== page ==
Captain Morgan Pineapple Rum – Pineapple candy (or at least canned pineapple) gets the nose going, but the body is (unsurprisingly) all sugar. Imagine steeping pineapple slices in molten sugar, then bottling it with a touch of water and you’re not far from what Captain Morgan has come up with here. It’s lacking that veggie funk that the Grapefruit expression has, but it’s still far from anything identifiable as rum. C

Captain Morgan Coconut Rum – After all of that, I was scared to death to crack into this one for fear of being immediately put into a diabetic coma. I shouldn’t have fretted so much. While Captain Morgan Coconut is as sweet and saccharine as you’d expect, it’s restrained in comparison to the two fruit-flavored spirits that come before. This doesn’t straw too far from the Malibu formula, though it’s less tropical than that old coconut standby. The finish is surprisingly clean for a coconut vodka, and the caramel notes present in all of these rums actually complements the coconut flavor in a way that it fails to do in the other rums. Definitely the best of the lot. B

each $16 / captainmorgan.com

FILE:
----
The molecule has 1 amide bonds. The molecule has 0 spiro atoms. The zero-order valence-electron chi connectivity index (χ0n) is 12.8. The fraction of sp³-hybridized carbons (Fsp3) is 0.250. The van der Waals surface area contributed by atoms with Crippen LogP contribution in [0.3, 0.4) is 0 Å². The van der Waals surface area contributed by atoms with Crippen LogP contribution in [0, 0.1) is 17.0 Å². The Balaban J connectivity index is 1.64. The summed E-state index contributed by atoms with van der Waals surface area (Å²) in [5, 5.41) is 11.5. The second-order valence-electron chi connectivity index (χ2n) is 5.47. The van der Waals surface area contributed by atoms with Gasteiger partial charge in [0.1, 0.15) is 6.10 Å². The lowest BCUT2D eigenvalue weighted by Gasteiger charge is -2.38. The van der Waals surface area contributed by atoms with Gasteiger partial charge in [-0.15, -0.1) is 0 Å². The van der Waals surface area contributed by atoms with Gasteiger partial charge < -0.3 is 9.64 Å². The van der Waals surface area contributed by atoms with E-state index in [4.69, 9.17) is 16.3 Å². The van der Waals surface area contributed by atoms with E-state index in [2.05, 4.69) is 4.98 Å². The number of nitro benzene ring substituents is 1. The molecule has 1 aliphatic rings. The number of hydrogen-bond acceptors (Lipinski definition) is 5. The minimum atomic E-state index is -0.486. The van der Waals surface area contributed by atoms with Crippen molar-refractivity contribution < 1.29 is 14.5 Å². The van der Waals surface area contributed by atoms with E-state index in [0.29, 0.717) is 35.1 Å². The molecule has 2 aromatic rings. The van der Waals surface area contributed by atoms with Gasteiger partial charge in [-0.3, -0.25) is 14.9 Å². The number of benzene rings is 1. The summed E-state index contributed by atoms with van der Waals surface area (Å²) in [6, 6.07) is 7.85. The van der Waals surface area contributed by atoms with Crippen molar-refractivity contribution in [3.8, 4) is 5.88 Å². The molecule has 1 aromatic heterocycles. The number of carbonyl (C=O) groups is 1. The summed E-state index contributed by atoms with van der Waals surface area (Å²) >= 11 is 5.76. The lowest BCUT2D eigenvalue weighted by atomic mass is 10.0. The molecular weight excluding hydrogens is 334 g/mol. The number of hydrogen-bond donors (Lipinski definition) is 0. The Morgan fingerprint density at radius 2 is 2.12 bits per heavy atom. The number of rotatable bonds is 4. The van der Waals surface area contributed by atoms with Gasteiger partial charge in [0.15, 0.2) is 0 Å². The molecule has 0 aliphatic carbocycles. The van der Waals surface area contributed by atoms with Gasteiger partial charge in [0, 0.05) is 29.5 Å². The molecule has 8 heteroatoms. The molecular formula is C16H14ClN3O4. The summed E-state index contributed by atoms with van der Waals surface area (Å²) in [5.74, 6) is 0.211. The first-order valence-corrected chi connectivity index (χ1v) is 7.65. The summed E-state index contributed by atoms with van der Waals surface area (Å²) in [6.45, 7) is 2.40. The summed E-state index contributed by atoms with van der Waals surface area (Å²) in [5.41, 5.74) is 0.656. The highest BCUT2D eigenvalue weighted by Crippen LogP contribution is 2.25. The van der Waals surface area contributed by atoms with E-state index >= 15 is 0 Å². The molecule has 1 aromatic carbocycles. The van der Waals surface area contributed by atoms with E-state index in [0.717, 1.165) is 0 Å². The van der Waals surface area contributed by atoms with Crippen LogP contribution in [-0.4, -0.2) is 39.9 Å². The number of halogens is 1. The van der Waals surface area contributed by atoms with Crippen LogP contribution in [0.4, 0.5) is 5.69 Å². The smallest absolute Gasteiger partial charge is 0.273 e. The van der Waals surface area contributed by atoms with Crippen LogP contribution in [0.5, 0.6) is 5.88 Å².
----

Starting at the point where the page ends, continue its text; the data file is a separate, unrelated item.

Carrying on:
Review: Deepwells Botanical Dry Gin

deepwellsLong Island Spirits is the producer of LiV Vodka and other products — and now it’s at long last expanding into gin (after six reported years of tinkering with the recipe). Deepwells takes the triple-distilled LiV potato-based distillate and infuses it with 28 botanicals — 9 local botanicals and 19 “exotic” ones. That botanical list is exhaustive, and reads like this: almonds, apple, anise, basil, chamomile, cinnamon, coriander, cubeb berries, cucumber, elderflower, fennel, grains of paradise, grapefruit peel, honeysuckle, juniper berries, lavender, lemon peel, licorice root, lime peel, merlot leaf, nutmeg, orange peel, orris root, pansy flowers, pear, pineapple, spearmint, and watermelon.

Damn.

That is a huge list of stuff.

Watermelon? Pansy flowers? Everything you could possibly think to put into gin is here, and lots of stuff you couldn’t.